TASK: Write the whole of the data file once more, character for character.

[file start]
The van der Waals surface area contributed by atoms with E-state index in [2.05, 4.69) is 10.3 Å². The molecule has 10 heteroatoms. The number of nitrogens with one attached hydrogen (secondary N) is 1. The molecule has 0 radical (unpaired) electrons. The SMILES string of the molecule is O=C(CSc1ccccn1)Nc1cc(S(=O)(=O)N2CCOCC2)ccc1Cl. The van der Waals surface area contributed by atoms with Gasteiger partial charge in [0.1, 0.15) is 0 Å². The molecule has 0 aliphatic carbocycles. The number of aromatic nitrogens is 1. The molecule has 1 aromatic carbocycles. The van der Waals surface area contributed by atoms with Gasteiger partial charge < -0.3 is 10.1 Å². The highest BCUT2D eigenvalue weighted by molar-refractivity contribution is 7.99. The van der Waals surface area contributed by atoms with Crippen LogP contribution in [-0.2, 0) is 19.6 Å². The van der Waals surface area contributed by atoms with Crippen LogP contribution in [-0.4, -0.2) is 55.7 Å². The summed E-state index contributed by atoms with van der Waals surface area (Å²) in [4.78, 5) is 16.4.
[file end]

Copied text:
The van der Waals surface area contributed by atoms with E-state index in [2.05, 4.69) is 10.3 Å². The molecule has 10 heteroatoms. The number of nitrogens with one attached hydrogen (secondary N) is 1. The molecule has 0 radical (unpaired) electrons. The SMILES string of the molecule is O=C(CSc1ccccn1)Nc1cc(S(=O)(=O)N2CCOCC2)ccc1Cl. The van der Waals surface area contributed by atoms with Gasteiger partial charge in [0.1, 0.15) is 0 Å². The molecule has 0 aliphatic carbocycles. The number of aromatic nitrogens is 1. The molecule has 1 aromatic carbocycles. The van der Waals surface area contributed by atoms with Gasteiger partial charge < -0.3 is 10.1 Å². The highest BCUT2D eigenvalue weighted by molar-refractivity contribution is 7.99. The van der Waals surface area contributed by atoms with Crippen LogP contribution in [-0.2, 0) is 19.6 Å². The van der Waals surface area contributed by atoms with Crippen LogP contribution in [-0.4, -0.2) is 55.7 Å². The summed E-state index contributed by atoms with van der Waals surface area (Å²) in [4.78, 5) is 16.4.